Did you notice that Google instituted a huge update at the end of August? If you’re like most SEOs, you probably didn’t. Even though Google Hummingbird is a massive update that is expected to affect as much as 90% of search queries, Google rolled it out with no fanfare and seemed to think that the update would go mostly unnoticed. In fact, Google didn’t even discuss the Hummingbird update until a month later at the end of September.
While recent updates like Penguin and Panda were concerned with certain aspects of Google’s algorithm, Hummingbird is more like a complete replacement for the algorithm. Penguin, Panda, PageRank, and other algorithms are still functioning, but Hummingbird is an entirely rewritten version of the search algorithm. Danny Sullivan explains that Hummingbird is like buying a completely new engine for a car, while Penguin and Panda are like replacements for individual parts within the engine.
Essentially, Hummingbird is a more streamlined version of the old algorithm. It’s very similar, just entirely rewritten in order to make the algorithm quicker and more accurate. For the most part, SEOs haven’t experienced significant changes as a result of the Hummingbird update.
Hummingbird is intended to improve Google’s ability to deal with natural language queries. For instance, the Hummingbird algorithm is better at understanding complex concepts and the relationships between those concepts. For instance, Hummingbird can quickly grasp that a searcher might use the word “place” when they actually mean “restaurant.”
What it comes down to is that Hummingbird has a greater understanding of synonyms and when it is appropriate to use substitution in order to display more relevant results. In addition, Hummingbird places more emphasis on the meaning of an entire phrase instead of each individual word, which means that Google can now provide more accurate answers and solutions for searchers.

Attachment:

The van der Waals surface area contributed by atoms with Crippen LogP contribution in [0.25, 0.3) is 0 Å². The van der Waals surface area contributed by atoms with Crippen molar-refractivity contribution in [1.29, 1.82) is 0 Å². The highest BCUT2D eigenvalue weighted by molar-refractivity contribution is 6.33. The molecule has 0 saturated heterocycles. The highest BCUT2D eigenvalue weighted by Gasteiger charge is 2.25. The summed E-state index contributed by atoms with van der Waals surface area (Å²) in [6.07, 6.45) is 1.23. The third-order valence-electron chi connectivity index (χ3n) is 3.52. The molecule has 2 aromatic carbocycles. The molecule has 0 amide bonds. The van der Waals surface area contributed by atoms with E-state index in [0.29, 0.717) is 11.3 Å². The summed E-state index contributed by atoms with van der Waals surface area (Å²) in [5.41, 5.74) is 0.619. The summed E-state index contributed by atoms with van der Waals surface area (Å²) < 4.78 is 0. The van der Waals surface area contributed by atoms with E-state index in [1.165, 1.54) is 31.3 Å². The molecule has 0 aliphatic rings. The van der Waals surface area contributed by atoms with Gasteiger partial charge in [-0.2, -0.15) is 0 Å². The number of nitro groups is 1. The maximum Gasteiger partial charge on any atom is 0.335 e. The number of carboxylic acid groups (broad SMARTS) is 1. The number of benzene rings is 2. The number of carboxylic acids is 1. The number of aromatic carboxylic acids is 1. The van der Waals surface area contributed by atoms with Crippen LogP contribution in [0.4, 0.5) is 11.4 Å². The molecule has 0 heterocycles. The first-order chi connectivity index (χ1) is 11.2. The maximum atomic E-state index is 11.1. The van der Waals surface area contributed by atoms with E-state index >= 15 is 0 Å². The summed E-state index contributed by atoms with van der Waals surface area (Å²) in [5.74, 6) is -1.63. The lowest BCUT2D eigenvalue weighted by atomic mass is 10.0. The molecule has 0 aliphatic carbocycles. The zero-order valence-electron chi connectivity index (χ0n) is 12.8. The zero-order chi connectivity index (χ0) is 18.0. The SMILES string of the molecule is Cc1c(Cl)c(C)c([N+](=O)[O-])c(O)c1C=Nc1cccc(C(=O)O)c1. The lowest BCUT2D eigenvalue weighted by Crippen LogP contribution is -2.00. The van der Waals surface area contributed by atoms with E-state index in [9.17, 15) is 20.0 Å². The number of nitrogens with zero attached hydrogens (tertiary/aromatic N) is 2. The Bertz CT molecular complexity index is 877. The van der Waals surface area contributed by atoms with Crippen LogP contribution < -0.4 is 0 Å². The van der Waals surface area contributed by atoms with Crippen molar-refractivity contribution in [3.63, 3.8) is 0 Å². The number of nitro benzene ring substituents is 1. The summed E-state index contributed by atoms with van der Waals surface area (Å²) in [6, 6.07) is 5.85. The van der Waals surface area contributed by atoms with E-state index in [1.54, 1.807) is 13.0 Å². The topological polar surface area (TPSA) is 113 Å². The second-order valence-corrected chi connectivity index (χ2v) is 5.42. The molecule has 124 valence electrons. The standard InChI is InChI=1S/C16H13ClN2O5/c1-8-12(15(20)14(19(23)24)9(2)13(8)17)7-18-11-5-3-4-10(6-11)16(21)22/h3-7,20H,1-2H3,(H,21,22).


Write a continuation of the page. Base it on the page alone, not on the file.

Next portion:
Focusing on Natural Language
Hummingbird reflects the current movement towards natural language in search queries. As searchers become more confident in Google’s ability to understand complex questions, they are more likely to use natural language in their search queries.
One reason this issue is gaining importance is the growth of voice search. Since voice search is expected to become more and more important in the coming months and years, it’s crucial for SEOs to start optimizing for the type of natural language used in voice search.
Since keywords are losing ground with the growth of natural language queries, authority is becoming the key factor for SEO success. In order to rank highly with natural language queries, you have to identify what types of questions searchers are going to be asking and then become a relevant, useful authority in your field. The Hummingbird update is all about the intent behind the query, so SEOs need to focus on providing solutions rather than just targeting certain keywords.
Do you think that the Hummingbird update will affect SEOs?
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